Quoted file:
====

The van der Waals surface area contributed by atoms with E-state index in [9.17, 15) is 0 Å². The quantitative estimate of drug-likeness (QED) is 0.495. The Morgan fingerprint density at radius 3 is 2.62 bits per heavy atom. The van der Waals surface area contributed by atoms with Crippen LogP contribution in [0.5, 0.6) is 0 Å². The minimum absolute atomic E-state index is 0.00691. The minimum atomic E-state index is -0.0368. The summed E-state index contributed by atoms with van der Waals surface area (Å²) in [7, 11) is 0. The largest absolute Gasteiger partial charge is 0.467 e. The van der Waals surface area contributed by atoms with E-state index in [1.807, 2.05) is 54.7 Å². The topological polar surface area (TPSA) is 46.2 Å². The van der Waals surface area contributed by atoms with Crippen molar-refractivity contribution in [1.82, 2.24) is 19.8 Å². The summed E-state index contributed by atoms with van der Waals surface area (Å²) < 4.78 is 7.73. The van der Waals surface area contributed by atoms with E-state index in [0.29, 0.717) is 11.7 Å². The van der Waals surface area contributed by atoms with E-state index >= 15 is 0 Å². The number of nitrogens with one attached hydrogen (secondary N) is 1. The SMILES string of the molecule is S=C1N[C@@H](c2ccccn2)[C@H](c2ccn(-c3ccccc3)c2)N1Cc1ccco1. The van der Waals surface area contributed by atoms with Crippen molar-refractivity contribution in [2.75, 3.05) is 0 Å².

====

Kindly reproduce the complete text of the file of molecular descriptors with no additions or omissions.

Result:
The van der Waals surface area contributed by atoms with E-state index in [9.17, 15) is 0 Å². The quantitative estimate of drug-likeness (QED) is 0.495. The Morgan fingerprint density at radius 3 is 2.62 bits per heavy atom. The van der Waals surface area contributed by atoms with Crippen LogP contribution in [0.5, 0.6) is 0 Å². The minimum absolute atomic E-state index is 0.00691. The minimum atomic E-state index is -0.0368. The summed E-state index contributed by atoms with van der Waals surface area (Å²) in [7, 11) is 0. The largest absolute Gasteiger partial charge is 0.467 e. The van der Waals surface area contributed by atoms with E-state index in [1.807, 2.05) is 54.7 Å². The topological polar surface area (TPSA) is 46.2 Å². The van der Waals surface area contributed by atoms with Crippen molar-refractivity contribution in [1.82, 2.24) is 19.8 Å². The summed E-state index contributed by atoms with van der Waals surface area (Å²) < 4.78 is 7.73. The van der Waals surface area contributed by atoms with E-state index in [0.29, 0.717) is 11.7 Å². The van der Waals surface area contributed by atoms with E-state index >= 15 is 0 Å². The number of nitrogens with one attached hydrogen (secondary N) is 1. The SMILES string of the molecule is S=C1N[C@@H](c2ccccn2)[C@H](c2ccn(-c3ccccc3)c2)N1Cc1ccco1. The van der Waals surface area contributed by atoms with Crippen molar-refractivity contribution in [2.75, 3.05) is 0 Å².